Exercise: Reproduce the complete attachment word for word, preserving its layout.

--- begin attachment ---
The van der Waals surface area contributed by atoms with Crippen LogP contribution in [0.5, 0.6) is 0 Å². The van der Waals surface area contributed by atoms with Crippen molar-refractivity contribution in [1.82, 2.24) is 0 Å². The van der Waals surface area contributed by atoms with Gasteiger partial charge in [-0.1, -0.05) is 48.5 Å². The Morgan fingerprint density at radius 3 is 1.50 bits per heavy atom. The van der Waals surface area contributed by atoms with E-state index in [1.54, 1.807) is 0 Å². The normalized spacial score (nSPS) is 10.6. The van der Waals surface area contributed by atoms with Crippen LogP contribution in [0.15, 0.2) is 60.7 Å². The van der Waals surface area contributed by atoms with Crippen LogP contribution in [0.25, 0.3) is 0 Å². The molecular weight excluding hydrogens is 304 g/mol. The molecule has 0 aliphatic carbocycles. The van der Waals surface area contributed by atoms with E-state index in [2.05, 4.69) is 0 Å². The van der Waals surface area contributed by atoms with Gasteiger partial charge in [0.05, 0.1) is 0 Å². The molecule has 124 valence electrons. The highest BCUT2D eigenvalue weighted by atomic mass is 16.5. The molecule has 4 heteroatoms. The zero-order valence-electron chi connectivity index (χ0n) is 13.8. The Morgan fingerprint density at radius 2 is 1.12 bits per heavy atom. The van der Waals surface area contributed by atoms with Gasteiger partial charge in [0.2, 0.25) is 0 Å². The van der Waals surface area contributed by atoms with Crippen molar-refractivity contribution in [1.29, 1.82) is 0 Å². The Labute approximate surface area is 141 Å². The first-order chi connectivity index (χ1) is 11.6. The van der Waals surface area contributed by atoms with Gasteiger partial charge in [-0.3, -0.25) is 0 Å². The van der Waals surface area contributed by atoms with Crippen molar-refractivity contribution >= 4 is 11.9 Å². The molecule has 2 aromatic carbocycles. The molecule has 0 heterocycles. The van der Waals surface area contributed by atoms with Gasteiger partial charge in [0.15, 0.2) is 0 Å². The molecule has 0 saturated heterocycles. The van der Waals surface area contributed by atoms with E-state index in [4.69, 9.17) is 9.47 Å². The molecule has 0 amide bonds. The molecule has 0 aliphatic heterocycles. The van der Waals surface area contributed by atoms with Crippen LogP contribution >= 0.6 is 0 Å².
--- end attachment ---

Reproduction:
The van der Waals surface area contributed by atoms with Crippen LogP contribution in [0.5, 0.6) is 0 Å². The van der Waals surface area contributed by atoms with Crippen molar-refractivity contribution in [1.82, 2.24) is 0 Å². The van der Waals surface area contributed by atoms with Gasteiger partial charge in [-0.1, -0.05) is 48.5 Å². The Morgan fingerprint density at radius 3 is 1.50 bits per heavy atom. The van der Waals surface area contributed by atoms with E-state index in [1.54, 1.807) is 0 Å². The normalized spacial score (nSPS) is 10.6. The van der Waals surface area contributed by atoms with Crippen LogP contribution in [0.15, 0.2) is 60.7 Å². The van der Waals surface area contributed by atoms with Crippen LogP contribution in [0.25, 0.3) is 0 Å². The molecular weight excluding hydrogens is 304 g/mol. The molecule has 0 aliphatic carbocycles. The van der Waals surface area contributed by atoms with E-state index in [2.05, 4.69) is 0 Å². The van der Waals surface area contributed by atoms with Gasteiger partial charge in [0.05, 0.1) is 0 Å². The molecule has 124 valence electrons. The highest BCUT2D eigenvalue weighted by atomic mass is 16.5. The molecule has 4 heteroatoms. The zero-order valence-electron chi connectivity index (χ0n) is 13.8. The Morgan fingerprint density at radius 2 is 1.12 bits per heavy atom. The van der Waals surface area contributed by atoms with Gasteiger partial charge in [0.2, 0.25) is 0 Å². The van der Waals surface area contributed by atoms with Crippen molar-refractivity contribution in [1.29, 1.82) is 0 Å². The Labute approximate surface area is 141 Å². The first-order chi connectivity index (χ1) is 11.6. The van der Waals surface area contributed by atoms with Gasteiger partial charge in [-0.3, -0.25) is 0 Å². The van der Waals surface area contributed by atoms with Crippen molar-refractivity contribution >= 4 is 11.9 Å². The molecule has 2 aromatic carbocycles. The molecule has 0 heterocycles. The van der Waals surface area contributed by atoms with Gasteiger partial charge in [0.15, 0.2) is 0 Å². The molecule has 0 saturated heterocycles. The van der Waals surface area contributed by atoms with E-state index in [4.69, 9.17) is 9.47 Å². The molecule has 0 amide bonds. The molecule has 0 aliphatic heterocycles. The van der Waals surface area contributed by atoms with Crippen LogP contribution >= 0.6 is 0 Å².